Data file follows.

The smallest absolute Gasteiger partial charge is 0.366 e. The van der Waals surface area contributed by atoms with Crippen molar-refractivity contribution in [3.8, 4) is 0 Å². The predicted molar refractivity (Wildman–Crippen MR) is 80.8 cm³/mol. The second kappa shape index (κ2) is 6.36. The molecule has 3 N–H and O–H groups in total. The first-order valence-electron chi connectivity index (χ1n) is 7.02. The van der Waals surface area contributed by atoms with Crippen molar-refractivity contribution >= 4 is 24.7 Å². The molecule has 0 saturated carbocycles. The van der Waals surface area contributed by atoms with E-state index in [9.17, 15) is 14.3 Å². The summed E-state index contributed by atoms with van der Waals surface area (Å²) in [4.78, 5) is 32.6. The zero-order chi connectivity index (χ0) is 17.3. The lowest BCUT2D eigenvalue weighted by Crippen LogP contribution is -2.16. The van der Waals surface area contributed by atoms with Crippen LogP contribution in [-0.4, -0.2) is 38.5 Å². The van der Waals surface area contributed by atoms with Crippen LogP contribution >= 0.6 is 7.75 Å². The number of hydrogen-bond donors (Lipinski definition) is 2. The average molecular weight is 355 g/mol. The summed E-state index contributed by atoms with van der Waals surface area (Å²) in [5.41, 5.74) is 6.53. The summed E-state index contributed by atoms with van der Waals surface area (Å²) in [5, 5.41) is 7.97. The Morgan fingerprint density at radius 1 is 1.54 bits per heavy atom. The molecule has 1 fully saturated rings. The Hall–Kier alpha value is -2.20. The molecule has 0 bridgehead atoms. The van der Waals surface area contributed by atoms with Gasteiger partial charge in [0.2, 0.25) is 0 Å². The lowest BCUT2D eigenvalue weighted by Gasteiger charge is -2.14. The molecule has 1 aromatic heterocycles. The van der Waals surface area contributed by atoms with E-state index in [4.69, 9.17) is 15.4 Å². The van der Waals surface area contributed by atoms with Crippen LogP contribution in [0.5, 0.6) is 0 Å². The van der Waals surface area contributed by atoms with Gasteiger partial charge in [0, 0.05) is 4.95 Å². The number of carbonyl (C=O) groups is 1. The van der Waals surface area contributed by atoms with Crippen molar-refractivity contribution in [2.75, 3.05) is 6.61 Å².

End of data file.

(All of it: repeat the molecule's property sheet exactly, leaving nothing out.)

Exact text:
The smallest absolute Gasteiger partial charge is 0.366 e. The van der Waals surface area contributed by atoms with Crippen molar-refractivity contribution in [3.8, 4) is 0 Å². The predicted molar refractivity (Wildman–Crippen MR) is 80.8 cm³/mol. The second kappa shape index (κ2) is 6.36. The molecule has 3 N–H and O–H groups in total. The first-order valence-electron chi connectivity index (χ1n) is 7.02. The van der Waals surface area contributed by atoms with Crippen molar-refractivity contribution >= 4 is 24.7 Å². The molecule has 0 saturated carbocycles. The van der Waals surface area contributed by atoms with E-state index in [9.17, 15) is 14.3 Å². The summed E-state index contributed by atoms with van der Waals surface area (Å²) in [4.78, 5) is 32.6. The zero-order chi connectivity index (χ0) is 17.3. The lowest BCUT2D eigenvalue weighted by Crippen LogP contribution is -2.16. The van der Waals surface area contributed by atoms with Crippen LogP contribution in [-0.4, -0.2) is 38.5 Å². The van der Waals surface area contributed by atoms with Crippen LogP contribution >= 0.6 is 7.75 Å². The number of hydrogen-bond donors (Lipinski definition) is 2. The average molecular weight is 355 g/mol. The summed E-state index contributed by atoms with van der Waals surface area (Å²) in [5.41, 5.74) is 6.53. The summed E-state index contributed by atoms with van der Waals surface area (Å²) in [5, 5.41) is 7.97. The Morgan fingerprint density at radius 1 is 1.54 bits per heavy atom. The molecule has 1 fully saturated rings. The Hall–Kier alpha value is -2.20. The molecule has 0 bridgehead atoms. The van der Waals surface area contributed by atoms with Gasteiger partial charge in [0.2, 0.25) is 0 Å². The lowest BCUT2D eigenvalue weighted by Gasteiger charge is -2.14. The molecule has 1 aromatic heterocycles. The van der Waals surface area contributed by atoms with E-state index in [4.69, 9.17) is 15.4 Å². The van der Waals surface area contributed by atoms with Crippen LogP contribution in [0.5, 0.6) is 0 Å². The van der Waals surface area contributed by atoms with Gasteiger partial charge in [0, 0.05) is 4.95 Å². The number of carbonyl (C=O) groups is 1. The van der Waals surface area contributed by atoms with Crippen molar-refractivity contribution in [2.75, 3.05) is 6.61 Å².